Congressman Jeff Fortenberry has been back in Nebraska as the House left Washington for the Christmas break.
That is ending.
“Well, I just got my plane ticket to go back,” Fortenberry tells Kevin Thomas, host of Drive Time Lincoln on Nebraska Radio Network affiliate KLIN. “The House is reconvening this weekend, on Sunday. I’ll be heading back soon.”
The House returns as the Senate attempts to find a compromise to avoid the fiscal cliff. Fortenberry suggests the Senate could take up a couple of bills approved earlier by the House.
“We passed several bills that would avert this fiscal cliff, that would take care of the tax problem, take care of what’s called the sequestration, the heavy-handed spending cuts that substantially hit the military. We’ve done that with several pieces of legislation. They’re sitting in the Senate. You can act on them if you want,” Fortenberry says.
The House left Washington for the Christmas break after negotiations between President Obama and House Speaker John Boehner broke down. At the time, it seemed very unlikely anything might happened to extend the Bush-era tax cuts or avoid the deep, automatic spending cuts that go into effect January 1st. Many economists warn the combination could well send the country over a fiscal cliff and back into recession.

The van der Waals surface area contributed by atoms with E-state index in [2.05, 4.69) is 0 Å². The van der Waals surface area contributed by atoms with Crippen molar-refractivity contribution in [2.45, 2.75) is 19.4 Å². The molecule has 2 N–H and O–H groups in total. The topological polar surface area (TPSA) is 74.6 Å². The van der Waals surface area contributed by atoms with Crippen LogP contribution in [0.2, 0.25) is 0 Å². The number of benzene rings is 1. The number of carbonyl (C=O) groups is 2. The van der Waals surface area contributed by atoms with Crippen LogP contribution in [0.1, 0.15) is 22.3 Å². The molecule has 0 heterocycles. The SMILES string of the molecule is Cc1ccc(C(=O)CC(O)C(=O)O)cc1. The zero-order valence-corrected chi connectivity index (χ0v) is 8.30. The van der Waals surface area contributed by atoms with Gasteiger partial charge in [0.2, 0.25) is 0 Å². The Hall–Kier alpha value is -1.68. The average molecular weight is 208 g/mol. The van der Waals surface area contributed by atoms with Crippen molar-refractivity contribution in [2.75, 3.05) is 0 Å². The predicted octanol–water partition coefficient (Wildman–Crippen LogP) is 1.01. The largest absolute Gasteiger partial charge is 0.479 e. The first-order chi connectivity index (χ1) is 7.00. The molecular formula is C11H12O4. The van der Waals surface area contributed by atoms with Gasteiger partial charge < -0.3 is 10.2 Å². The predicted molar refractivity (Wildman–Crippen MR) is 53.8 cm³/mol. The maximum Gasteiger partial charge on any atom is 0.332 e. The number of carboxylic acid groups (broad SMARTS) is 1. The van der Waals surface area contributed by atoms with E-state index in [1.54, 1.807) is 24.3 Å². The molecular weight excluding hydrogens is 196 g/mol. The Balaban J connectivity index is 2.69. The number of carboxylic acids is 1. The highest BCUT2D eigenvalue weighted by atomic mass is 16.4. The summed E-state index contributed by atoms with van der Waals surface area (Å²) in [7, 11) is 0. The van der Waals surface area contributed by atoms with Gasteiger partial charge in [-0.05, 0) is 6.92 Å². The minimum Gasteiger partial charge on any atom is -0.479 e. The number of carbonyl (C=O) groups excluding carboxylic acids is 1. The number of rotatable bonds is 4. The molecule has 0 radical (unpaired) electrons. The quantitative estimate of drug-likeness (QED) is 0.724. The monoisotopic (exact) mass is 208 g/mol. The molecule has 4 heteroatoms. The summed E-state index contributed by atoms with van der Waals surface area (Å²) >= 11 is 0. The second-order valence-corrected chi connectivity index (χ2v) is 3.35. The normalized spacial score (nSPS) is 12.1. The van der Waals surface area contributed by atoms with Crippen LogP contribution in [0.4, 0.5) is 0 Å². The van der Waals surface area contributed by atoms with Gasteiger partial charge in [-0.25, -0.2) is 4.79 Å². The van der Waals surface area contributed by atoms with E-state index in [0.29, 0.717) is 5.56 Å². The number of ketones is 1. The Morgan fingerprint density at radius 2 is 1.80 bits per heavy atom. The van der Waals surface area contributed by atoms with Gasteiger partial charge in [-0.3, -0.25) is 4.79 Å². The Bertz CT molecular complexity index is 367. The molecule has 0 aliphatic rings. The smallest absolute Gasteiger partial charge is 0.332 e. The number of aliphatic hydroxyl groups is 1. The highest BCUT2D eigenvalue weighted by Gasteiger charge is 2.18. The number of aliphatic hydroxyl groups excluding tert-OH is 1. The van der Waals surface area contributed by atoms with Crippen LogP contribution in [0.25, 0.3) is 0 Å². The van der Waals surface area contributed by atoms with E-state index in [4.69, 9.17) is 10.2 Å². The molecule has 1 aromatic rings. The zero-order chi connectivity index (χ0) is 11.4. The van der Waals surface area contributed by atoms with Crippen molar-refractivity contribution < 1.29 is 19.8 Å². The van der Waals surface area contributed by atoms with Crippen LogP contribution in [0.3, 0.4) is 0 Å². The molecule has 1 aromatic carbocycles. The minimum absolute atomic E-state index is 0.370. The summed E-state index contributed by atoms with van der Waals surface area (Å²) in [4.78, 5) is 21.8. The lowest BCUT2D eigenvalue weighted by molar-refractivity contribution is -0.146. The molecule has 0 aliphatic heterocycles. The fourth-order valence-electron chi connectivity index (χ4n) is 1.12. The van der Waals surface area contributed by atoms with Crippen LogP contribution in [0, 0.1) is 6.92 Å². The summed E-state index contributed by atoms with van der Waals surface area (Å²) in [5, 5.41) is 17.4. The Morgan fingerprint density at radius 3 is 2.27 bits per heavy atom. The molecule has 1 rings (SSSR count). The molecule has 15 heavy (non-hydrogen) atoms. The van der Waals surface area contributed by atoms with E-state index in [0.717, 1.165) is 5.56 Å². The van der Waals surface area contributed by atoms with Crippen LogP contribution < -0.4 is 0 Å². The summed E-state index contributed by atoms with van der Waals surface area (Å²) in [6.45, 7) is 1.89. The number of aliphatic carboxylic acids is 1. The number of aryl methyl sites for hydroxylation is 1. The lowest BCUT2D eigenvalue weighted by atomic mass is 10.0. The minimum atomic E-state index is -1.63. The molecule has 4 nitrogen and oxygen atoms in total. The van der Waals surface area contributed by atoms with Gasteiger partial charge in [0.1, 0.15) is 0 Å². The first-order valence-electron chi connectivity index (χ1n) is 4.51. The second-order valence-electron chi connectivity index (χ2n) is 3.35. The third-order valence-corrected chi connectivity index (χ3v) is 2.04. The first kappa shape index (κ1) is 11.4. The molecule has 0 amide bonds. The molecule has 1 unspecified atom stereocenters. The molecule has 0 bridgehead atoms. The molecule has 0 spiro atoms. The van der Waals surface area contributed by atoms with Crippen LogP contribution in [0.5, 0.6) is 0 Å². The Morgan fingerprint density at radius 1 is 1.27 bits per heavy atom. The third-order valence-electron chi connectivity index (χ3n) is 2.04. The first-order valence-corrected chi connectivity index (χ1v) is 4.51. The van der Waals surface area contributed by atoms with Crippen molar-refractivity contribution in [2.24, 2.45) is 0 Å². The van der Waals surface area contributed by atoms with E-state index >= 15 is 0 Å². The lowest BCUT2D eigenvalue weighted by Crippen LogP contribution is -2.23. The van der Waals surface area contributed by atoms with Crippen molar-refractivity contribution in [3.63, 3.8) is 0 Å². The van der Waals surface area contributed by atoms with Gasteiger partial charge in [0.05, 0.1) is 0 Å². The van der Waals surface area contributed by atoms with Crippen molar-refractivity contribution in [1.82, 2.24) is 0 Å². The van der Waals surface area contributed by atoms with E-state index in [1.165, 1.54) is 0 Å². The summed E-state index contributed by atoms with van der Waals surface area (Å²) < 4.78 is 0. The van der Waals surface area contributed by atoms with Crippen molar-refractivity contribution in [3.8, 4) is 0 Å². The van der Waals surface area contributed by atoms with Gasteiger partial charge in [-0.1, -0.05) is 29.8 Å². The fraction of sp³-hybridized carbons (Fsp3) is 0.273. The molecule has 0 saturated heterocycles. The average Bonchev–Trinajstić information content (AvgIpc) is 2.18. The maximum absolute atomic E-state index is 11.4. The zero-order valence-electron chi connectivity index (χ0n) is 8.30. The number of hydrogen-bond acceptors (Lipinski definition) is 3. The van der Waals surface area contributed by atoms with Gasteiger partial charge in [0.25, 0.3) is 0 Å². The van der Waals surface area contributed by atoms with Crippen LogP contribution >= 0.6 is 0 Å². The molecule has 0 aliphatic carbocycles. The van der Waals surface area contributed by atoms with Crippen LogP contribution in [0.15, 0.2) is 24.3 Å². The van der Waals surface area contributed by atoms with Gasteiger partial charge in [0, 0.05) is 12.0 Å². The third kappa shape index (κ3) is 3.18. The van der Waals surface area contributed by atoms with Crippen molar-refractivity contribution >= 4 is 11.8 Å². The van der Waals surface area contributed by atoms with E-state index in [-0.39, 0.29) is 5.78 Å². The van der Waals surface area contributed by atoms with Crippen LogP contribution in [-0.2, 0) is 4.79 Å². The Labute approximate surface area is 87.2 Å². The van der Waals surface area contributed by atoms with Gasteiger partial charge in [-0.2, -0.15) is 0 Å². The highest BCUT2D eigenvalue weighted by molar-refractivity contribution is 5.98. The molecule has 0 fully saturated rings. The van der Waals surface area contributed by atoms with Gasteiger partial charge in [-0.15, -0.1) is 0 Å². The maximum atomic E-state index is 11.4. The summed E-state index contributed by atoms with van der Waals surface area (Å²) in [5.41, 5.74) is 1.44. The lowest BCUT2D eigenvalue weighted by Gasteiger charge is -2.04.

Fortenberry would like to see Congress reach a deal to avoid the fiscal cliff, rather than leaving the issue for the next Congress to address.
“On January First, everyone’s taxes, everyone who pays income tax, they’re scheduled to go up. And that is the real problem,” according to Fortenberry. “We could retroactively fix that in January and maybe that’s what we end up doing for a lot of people, but to me its poor governance, poor public policy and it leaves citizens very cynical toward the institution when you cannot get this done in a regular, organized process.”
Fortenberry isn’t sure deadline pressure will help.
“Hopefully, there is some breakthrough. I don’t want to give you too much reason for optimism, because the situation is really, really stuck and paralyzed at the moment.”
And Fortenberry says he’s not sure if the compromises being discussed will really solve the issue.
“The better approach to all of this in my view is a grand deal in which you are looking at substantial spending reductions, the right type of government reform and changes to the tax code that actually make it fairer. You provide reasonable revenues for reasonable services that are good for the economy,” Fortenberry says.
Fortenberry says the mounting federal debt demonstrates that the federal government is spending too much and that the tax code is broken.
Kevin Thomas, KLIN, contributed to this report.
AUDIO: Kevin Thomas interviews Congressman Jeff Fortenberry on Drive Time Lincoln. [10:30]